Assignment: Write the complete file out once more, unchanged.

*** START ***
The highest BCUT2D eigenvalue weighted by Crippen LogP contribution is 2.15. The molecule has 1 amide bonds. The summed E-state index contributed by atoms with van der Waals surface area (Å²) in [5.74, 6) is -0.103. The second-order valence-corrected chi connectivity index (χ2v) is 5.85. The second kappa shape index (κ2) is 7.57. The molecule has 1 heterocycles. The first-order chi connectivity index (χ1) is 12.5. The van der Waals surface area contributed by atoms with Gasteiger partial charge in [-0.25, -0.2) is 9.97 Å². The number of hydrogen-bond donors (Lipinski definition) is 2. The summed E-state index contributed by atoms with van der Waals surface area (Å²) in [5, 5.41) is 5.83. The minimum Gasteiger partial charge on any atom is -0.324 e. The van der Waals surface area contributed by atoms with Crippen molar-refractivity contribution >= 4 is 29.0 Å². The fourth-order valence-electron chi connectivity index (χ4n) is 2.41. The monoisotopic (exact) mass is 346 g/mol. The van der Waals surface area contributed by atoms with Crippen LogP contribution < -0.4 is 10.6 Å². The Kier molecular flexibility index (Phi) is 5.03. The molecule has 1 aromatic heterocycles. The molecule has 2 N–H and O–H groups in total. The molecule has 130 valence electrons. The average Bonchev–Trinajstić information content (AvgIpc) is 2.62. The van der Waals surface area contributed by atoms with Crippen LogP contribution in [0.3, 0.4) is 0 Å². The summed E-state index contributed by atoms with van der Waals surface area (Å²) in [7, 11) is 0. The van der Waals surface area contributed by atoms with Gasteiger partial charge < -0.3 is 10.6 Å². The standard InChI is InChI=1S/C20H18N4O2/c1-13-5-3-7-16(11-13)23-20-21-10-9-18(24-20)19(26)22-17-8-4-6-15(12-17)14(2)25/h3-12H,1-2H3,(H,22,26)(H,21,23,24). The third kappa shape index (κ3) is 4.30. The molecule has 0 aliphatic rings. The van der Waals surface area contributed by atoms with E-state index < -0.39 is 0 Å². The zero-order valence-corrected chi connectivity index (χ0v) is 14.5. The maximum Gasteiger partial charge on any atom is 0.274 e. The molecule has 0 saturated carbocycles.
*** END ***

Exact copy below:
The highest BCUT2D eigenvalue weighted by Crippen LogP contribution is 2.15. The molecule has 1 amide bonds. The summed E-state index contributed by atoms with van der Waals surface area (Å²) in [5.74, 6) is -0.103. The second-order valence-corrected chi connectivity index (χ2v) is 5.85. The second kappa shape index (κ2) is 7.57. The molecule has 1 heterocycles. The first-order chi connectivity index (χ1) is 12.5. The van der Waals surface area contributed by atoms with Gasteiger partial charge in [-0.25, -0.2) is 9.97 Å². The number of hydrogen-bond donors (Lipinski definition) is 2. The summed E-state index contributed by atoms with van der Waals surface area (Å²) in [5, 5.41) is 5.83. The minimum Gasteiger partial charge on any atom is -0.324 e. The van der Waals surface area contributed by atoms with Crippen molar-refractivity contribution >= 4 is 29.0 Å². The fourth-order valence-electron chi connectivity index (χ4n) is 2.41. The monoisotopic (exact) mass is 346 g/mol. The van der Waals surface area contributed by atoms with Crippen LogP contribution < -0.4 is 10.6 Å². The Kier molecular flexibility index (Phi) is 5.03. The molecule has 1 aromatic heterocycles. The molecule has 2 N–H and O–H groups in total. The molecule has 130 valence electrons. The average Bonchev–Trinajstić information content (AvgIpc) is 2.62. The van der Waals surface area contributed by atoms with Crippen LogP contribution in [0.3, 0.4) is 0 Å². The summed E-state index contributed by atoms with van der Waals surface area (Å²) in [7, 11) is 0. The van der Waals surface area contributed by atoms with Gasteiger partial charge < -0.3 is 10.6 Å². The standard InChI is InChI=1S/C20H18N4O2/c1-13-5-3-7-16(11-13)23-20-21-10-9-18(24-20)19(26)22-17-8-4-6-15(12-17)14(2)25/h3-12H,1-2H3,(H,22,26)(H,21,23,24). The third kappa shape index (κ3) is 4.30. The molecule has 0 aliphatic rings. The van der Waals surface area contributed by atoms with E-state index < -0.39 is 0 Å². The zero-order valence-corrected chi connectivity index (χ0v) is 14.5. The maximum Gasteiger partial charge on any atom is 0.274 e. The molecule has 0 saturated carbocycles.